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International Dawn Chorus Day.

The first Sunday in May is Dawn Chorus Day. This celebration  was started in the 1980s by the naturalist, Chris Baines.  I still have his influential book, How to Make a Wildlife Garden.  The first dawn chorus party was a 4 a.m. gathering to celebrate his birthday. Now it is an international event celebrated all round the world. So this morning, I got out of bed at 4.40 a.m to go into the garden and have a party with the birds. The first thing I noticed was how loud it is. Lying in bed listening to it is just not the same as being out in the middle of it. Standing in the garden surrounded by a glorious symphony of sound on every side was a wonderful experience. It was cold standing out there in my nothings and there was a heavy dew, but it was amazing. I’ve never done it before and I’ll probably never do it again as I’m not an early riser, but I am glad I experienced it. Now I need to learn how to identify the different songs. Maybe you can help identify them. I hope you enjoy the recording I made. If you can get out of your nice, warm bed one morning soon, I can recommend it as an unforgettable experience. And I would love to hear which  birds are singing in your garden.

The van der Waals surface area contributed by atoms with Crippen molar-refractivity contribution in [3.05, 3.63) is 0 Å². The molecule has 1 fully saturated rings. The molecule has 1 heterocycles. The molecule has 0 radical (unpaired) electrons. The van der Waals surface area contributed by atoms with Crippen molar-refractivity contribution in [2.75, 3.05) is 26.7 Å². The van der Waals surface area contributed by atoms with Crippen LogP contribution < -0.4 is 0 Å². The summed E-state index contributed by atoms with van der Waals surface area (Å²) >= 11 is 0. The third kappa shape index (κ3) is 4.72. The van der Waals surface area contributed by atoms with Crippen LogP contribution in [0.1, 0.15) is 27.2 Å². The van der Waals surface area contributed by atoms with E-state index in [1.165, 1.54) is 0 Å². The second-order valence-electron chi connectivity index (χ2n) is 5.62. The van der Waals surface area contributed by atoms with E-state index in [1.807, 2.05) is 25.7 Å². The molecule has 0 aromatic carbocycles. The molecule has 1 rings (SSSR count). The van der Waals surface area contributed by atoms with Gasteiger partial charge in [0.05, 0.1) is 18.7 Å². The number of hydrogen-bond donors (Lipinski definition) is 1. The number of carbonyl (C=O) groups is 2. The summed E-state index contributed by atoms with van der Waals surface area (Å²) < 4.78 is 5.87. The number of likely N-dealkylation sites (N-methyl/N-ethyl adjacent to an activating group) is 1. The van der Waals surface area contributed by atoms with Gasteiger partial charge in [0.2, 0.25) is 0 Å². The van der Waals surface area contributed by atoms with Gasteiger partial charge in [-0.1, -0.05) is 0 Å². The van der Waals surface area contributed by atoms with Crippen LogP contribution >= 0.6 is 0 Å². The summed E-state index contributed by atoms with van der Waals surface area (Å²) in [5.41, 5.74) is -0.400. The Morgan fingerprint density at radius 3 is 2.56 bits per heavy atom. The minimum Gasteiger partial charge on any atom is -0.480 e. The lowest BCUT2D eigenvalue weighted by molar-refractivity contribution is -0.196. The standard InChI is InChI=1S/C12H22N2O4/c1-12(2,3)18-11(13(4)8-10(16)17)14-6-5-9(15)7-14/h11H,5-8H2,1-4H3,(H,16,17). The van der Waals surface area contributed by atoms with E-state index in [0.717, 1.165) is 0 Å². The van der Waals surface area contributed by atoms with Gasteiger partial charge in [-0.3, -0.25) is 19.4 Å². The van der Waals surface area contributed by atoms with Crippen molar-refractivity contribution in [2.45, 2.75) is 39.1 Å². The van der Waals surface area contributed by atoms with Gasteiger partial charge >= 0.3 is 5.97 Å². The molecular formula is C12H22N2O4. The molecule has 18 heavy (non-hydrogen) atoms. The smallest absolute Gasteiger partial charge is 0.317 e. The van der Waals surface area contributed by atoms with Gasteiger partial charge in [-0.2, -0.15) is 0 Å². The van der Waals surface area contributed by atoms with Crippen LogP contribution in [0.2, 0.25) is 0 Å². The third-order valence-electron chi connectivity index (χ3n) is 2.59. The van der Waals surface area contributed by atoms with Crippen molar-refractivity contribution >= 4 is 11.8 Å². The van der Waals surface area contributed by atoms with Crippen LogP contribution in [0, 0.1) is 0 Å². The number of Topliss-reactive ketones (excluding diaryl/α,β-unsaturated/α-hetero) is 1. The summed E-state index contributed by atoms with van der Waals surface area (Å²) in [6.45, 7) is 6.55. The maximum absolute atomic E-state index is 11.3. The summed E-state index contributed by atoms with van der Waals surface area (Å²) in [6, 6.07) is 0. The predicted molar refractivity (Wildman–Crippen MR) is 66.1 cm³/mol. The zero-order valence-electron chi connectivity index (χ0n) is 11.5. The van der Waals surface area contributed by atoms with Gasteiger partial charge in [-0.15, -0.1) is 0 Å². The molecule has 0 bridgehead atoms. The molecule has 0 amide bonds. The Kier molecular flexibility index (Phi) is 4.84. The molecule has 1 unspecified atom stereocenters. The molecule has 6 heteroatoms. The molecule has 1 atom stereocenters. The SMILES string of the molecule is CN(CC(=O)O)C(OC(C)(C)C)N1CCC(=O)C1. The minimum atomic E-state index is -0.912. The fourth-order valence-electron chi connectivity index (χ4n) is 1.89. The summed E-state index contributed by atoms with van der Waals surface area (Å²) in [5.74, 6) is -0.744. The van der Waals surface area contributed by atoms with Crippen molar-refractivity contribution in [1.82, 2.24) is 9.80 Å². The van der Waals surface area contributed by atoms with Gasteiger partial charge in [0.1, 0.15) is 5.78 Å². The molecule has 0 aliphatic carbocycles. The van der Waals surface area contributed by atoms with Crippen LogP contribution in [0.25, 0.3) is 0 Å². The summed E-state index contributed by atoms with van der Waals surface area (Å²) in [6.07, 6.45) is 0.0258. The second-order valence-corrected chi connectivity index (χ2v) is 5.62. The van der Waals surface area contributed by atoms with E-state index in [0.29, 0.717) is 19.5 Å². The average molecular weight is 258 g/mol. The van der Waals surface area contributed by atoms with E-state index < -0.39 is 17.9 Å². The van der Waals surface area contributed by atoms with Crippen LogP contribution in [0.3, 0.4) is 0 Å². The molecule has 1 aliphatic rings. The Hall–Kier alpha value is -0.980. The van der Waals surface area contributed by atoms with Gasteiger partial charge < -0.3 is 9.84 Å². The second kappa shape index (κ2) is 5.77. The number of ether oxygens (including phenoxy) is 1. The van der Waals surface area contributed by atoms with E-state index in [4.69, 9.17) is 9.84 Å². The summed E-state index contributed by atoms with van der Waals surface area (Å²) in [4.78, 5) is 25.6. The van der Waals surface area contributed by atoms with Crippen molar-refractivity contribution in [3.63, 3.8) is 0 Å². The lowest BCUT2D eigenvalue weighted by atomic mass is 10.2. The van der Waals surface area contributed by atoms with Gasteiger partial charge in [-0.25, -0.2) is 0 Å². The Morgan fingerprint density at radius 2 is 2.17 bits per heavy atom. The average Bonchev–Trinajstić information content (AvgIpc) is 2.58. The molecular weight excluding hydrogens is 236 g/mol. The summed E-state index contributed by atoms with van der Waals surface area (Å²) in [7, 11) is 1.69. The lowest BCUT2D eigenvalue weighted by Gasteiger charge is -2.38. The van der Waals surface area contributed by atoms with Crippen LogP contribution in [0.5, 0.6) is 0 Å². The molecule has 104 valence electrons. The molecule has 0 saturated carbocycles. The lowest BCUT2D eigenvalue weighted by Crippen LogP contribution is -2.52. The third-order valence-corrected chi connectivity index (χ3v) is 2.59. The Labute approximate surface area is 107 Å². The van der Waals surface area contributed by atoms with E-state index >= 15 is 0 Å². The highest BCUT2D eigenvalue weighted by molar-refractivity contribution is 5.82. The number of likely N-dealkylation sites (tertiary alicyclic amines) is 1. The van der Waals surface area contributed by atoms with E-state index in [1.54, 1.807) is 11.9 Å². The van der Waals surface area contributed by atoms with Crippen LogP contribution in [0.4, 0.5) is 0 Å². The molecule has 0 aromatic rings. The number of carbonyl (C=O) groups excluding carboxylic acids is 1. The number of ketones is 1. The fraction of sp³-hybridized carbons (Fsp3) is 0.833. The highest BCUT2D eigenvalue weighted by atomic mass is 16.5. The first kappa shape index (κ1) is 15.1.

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In a Vase on Monday. We’ll Gather Lilacs in the Spring Again.

‘There were few houses that did not contain in their gardens… lilac bushes…And so it came about that, all through the month of May, each small house found itself dowered with an expected magnificence, a whole, silent household staff of young lilacs gathered about the door and filling the interior with sweet air and fragrant smells, a staff which could have been supplied in an Eastern fairy-tale only by a  fairy gifted with poetical powers’. Proust.